David Suzuki deserves his honorary degree, but that doesn’t mean he should be treated like a saint.
Many arguments have been made against the conferring of Suzuki’s degree. Calgary Herald columnist Licia Corbella writes that Suzuki is hypocritical, flying around in private jets while he preaches about “living small.” In a follow-up piece, she shares anecdotes about Suzuki’s poor personal conduct, recounting how Suzuki once told her to “fuck off” as a young journalist. She compares the verbal attack on her to his attacks made on the oil sands: baseless and without merit.
Moodys Gartner, who suspended their $100 000 donation to the university after learning about the honorary degree, claimed that Suzuki, while having contributed greatly to science education and awareness, has abused his platform through refusing to “engage in rational discourse and debate” around the oils sands.
I won’t deny that many of Suzuki’s statements are brash; he’s described the oils sands as the moral equivalent of slavery and economics as a form of brain damage. He typically clarifies inflammatory statements like these in press releases like this one, but it wouldn’t it kill him to employ some nuance when first making these statements.
It seems that outraged Albertans, some travelling from Calgary and Red Deer to protest the decision, are taking Suzuki’s honorary degree as a validation of his statements and, in turn, as a personal attack against what’s arguably the lifeblood of the province. While I understand this anger, it’s important to remember that this degree is being given to Suzuki not for his political positions, but for his work in science communications.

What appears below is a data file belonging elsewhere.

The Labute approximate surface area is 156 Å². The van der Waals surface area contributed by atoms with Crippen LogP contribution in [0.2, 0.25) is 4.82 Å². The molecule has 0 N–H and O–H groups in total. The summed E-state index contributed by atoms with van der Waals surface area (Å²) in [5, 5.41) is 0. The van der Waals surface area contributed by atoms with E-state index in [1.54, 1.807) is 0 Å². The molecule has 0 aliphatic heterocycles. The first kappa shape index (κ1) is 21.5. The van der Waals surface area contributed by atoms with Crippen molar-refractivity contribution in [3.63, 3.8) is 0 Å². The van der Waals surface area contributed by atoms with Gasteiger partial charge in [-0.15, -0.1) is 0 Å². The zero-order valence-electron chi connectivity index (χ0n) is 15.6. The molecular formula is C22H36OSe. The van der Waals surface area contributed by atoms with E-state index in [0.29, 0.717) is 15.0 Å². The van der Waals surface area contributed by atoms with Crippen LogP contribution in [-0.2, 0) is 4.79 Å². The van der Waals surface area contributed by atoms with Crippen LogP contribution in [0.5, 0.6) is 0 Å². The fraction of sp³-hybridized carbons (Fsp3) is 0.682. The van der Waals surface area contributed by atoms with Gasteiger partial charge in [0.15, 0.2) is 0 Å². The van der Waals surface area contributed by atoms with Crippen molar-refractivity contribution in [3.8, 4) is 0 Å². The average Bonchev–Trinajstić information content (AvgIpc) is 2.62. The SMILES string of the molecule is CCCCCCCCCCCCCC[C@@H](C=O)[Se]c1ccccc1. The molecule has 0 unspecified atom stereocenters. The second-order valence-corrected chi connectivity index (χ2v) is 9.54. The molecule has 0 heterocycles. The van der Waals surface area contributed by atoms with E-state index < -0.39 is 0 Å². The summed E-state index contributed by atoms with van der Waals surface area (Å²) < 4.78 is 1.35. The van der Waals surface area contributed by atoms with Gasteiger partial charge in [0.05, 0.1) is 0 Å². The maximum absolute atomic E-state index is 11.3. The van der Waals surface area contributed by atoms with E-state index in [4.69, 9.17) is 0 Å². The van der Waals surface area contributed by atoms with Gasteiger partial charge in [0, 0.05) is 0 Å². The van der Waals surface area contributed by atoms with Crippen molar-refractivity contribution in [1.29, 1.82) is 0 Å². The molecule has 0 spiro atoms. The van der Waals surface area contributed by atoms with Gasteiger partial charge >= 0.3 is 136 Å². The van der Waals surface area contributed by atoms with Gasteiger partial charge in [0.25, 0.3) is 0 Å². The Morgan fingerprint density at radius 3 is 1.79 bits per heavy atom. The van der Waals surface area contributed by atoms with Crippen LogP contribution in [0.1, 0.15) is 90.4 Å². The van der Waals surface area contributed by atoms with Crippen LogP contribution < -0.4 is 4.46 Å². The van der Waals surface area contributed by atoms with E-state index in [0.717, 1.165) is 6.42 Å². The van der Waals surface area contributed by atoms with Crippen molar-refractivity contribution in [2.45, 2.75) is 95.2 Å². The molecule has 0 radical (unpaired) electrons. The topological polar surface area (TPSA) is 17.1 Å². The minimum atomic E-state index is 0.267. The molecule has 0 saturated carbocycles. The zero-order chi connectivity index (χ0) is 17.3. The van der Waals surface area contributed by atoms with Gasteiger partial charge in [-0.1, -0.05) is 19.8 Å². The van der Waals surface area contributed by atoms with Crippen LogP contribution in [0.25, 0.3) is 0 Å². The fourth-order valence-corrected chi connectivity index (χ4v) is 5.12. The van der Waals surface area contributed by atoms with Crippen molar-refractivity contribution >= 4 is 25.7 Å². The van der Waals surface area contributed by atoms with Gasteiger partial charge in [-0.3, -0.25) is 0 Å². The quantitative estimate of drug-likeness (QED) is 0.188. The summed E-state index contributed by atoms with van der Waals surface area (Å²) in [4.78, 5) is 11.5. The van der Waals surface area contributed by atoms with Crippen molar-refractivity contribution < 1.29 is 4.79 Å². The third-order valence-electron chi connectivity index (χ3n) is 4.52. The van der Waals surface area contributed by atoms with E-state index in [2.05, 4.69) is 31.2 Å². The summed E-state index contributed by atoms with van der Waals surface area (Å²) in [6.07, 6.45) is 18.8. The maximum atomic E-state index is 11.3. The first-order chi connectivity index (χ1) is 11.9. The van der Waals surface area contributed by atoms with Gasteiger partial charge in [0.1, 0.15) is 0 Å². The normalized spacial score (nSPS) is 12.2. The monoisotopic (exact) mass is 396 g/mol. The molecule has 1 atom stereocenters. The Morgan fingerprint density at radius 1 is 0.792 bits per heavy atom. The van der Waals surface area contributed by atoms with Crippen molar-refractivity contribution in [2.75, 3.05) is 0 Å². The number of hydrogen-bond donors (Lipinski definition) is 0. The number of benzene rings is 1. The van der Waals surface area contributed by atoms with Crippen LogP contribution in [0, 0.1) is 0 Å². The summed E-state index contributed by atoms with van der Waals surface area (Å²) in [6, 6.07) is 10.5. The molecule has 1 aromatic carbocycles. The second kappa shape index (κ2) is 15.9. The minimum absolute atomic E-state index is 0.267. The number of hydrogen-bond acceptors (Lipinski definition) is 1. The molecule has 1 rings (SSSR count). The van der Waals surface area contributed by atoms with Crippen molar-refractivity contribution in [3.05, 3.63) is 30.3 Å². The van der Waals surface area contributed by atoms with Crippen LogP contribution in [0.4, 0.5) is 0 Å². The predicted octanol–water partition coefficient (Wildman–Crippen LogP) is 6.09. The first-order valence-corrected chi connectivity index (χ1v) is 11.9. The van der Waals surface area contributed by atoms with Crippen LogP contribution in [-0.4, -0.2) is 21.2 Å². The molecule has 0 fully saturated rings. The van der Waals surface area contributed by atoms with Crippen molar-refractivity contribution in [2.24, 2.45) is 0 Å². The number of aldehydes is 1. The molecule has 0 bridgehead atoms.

Television shows like Suzuki on Science and The Nature of Things, as well radio series like Quirks and Quarks, have undeniably raised general awareness about science and the environment across Canada. Is this work not something to be celebrated through an honorary degree? Close to 30 other universities have done so, including the University of Calgary, another Albertan university that receives funding from energy companies.
Ultimately, Suzuki’s inflammatory nature is small potatoes in this debate. The central concern? Freedom of academic inquiry at our university. If we hold the oil sands as a sacred institution that can’t be questioned, how can the university feel comfortable examining the environmental effects of the oil sands? Would we end up squandering the possibility of finding ways to make the oil sands more sustainable, or even making alternative sources of energy more affordable and effective?
Besides, the university has awarded honorary degrees to much more controversial figures. Take Peter Brabeck-Letmathe, a former CEO of Nestlé who was awarded a degree in 2012 for water stewardship, even though he stated in a 2005 documentary that considering access to water a human right would be an “extreme solution” to the globe’s water problems. In the face of protests, the university held steadfast in their decision to confer the degree. Why would they do any different this time around?
Suzuki is a flawed human being, but he still deserves recognition. An honorary degree doesn’t grant him sainthood, and Albertans need to stop acting like it does.